Nudnik

Hello Everyone!

Hope: On boy! Here comes my favorite “nudnik”! I can’t hide, she knows this is my research-blog info day.

Nins: Hope I know you’re home. I heard you moving around. I have some great information to tell and show today. It’s so exciting.

Hope: Hang in there Nins, I’m coming, trying to get clothes in dryer.
Tuh duh here I come ready or not!
Yikes! What the heck happened to you?

Nins: Well I was trying to do something different with my hair and I think, I think, ah, you know, read the instructions incorrectly.

Hope: 💭I’m talking to myself, and of course you are reading my typing thoughts,💭 here we go everyone. Let’s see how long it will take my Nins-nik💭💭💭💭 to get to her problem.💭

Nins: Well the box read to first comb your hair softly. Now you know my hair is coarse hair, very coarse indeed. Now you what coarse hair means, right?

Hope: Yes, I do. Go on please.

Nins: Took my favorite comb and gently, softly, combed my hair. Then took another strand, combed that one. The took one from the other side, combed that one, then took one more……

Hope: Nins-nik stop for a minute. You took one strand of hair at a time?

Nins: Yes

Hope: Please continued. Is there anyway you might consolidate some words or sentences????

Nins-nik: Not really.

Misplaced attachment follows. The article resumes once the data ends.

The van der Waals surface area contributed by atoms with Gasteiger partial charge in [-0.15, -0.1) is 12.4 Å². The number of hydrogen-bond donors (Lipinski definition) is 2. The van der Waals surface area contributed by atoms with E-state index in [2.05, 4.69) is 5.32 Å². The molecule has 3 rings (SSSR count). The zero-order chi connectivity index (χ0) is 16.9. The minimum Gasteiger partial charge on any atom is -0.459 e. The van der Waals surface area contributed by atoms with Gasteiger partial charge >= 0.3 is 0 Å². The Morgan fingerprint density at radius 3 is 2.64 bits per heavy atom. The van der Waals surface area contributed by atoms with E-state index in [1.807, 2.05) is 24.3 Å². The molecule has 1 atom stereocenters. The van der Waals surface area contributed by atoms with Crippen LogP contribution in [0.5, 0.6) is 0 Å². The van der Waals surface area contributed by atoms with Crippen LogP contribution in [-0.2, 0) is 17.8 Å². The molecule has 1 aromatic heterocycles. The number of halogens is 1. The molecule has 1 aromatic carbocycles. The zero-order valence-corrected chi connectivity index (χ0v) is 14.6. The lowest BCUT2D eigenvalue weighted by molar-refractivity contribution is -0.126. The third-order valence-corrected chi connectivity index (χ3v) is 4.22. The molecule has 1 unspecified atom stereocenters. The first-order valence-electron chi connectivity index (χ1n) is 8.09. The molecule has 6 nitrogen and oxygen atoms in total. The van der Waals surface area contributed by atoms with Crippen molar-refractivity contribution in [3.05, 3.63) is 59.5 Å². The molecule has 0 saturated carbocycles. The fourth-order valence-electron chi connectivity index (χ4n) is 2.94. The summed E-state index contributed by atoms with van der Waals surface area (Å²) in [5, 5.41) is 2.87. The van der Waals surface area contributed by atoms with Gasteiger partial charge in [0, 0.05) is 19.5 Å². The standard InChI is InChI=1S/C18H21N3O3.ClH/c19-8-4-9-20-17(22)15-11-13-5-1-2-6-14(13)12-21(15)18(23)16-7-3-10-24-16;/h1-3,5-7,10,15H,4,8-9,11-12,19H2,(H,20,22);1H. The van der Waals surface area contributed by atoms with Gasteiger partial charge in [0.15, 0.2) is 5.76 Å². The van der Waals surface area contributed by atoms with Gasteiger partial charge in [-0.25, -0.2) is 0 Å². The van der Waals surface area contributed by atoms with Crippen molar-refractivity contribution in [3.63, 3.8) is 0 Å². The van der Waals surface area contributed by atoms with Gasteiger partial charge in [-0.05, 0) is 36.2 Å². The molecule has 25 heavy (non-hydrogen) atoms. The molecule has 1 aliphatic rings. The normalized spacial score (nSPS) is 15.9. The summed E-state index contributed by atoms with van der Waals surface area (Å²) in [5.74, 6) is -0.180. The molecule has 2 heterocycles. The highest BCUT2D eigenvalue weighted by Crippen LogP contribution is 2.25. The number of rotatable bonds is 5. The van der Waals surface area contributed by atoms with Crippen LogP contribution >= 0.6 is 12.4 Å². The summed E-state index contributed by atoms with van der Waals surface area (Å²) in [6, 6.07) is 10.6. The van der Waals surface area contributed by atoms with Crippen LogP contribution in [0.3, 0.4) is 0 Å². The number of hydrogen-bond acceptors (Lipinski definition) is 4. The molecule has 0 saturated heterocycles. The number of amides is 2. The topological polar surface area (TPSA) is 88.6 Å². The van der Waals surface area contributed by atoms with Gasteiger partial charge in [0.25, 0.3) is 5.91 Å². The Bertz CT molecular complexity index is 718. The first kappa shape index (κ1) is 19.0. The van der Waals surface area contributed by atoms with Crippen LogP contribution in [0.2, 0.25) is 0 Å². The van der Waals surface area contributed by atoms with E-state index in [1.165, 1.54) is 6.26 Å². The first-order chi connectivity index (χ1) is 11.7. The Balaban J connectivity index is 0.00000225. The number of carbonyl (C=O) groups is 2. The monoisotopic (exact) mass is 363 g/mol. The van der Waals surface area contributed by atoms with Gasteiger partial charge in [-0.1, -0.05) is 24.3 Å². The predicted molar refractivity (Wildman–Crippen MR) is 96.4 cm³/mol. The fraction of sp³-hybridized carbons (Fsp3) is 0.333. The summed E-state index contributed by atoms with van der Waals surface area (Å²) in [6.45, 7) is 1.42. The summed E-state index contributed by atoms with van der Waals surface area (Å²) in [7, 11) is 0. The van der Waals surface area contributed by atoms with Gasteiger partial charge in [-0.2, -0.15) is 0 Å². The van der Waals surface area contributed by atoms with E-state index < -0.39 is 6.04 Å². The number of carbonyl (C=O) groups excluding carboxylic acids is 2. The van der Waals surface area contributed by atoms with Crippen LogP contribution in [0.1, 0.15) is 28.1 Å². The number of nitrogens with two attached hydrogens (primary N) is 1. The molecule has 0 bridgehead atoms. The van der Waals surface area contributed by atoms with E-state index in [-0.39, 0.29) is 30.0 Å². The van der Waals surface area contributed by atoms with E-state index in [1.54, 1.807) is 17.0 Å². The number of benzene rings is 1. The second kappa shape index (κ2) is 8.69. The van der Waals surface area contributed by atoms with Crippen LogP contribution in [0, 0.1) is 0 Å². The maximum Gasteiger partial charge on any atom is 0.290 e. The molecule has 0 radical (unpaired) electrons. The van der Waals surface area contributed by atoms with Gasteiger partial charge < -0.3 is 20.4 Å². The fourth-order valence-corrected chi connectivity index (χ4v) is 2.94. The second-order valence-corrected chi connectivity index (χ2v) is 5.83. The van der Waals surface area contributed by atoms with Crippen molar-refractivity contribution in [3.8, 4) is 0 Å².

Hope: As my eyes start closing, it’s time for me to stop boring you!

Have a great day! Hope

Nudnik from Dictionary.com
Clip Art from Bing.com

Nins-nik’s hair –

WHAT IS THE ORIGIN OF NUDNIK?
Everyone, unfortunately, has had experience with a nudnik, “a persistently dull, boring pest.” Nudnik is plainly a Yiddishism, a derivative of the Yiddish verb nudyen “to bore, pester.” Nudyen may come from Polish nudzić “to weary, bore,” or Russian nudit’ “to wear out (with complaints, pestering).” The Yiddish suffix –nik, adopted into English as a noun suffix that refers to persons, usually derogatorily, involved in a political cause or group (such as beatnik, peacenik), is also of Slavic origin. The personal suffix –nik appears in English as early as 1905, but the launch of the Soviet satellite Sputnik, literally “traveling companion,” popularized –nik ad nauseam. Nudnik entered English in the first half of the 20th century.
Above information from Dictionary.com

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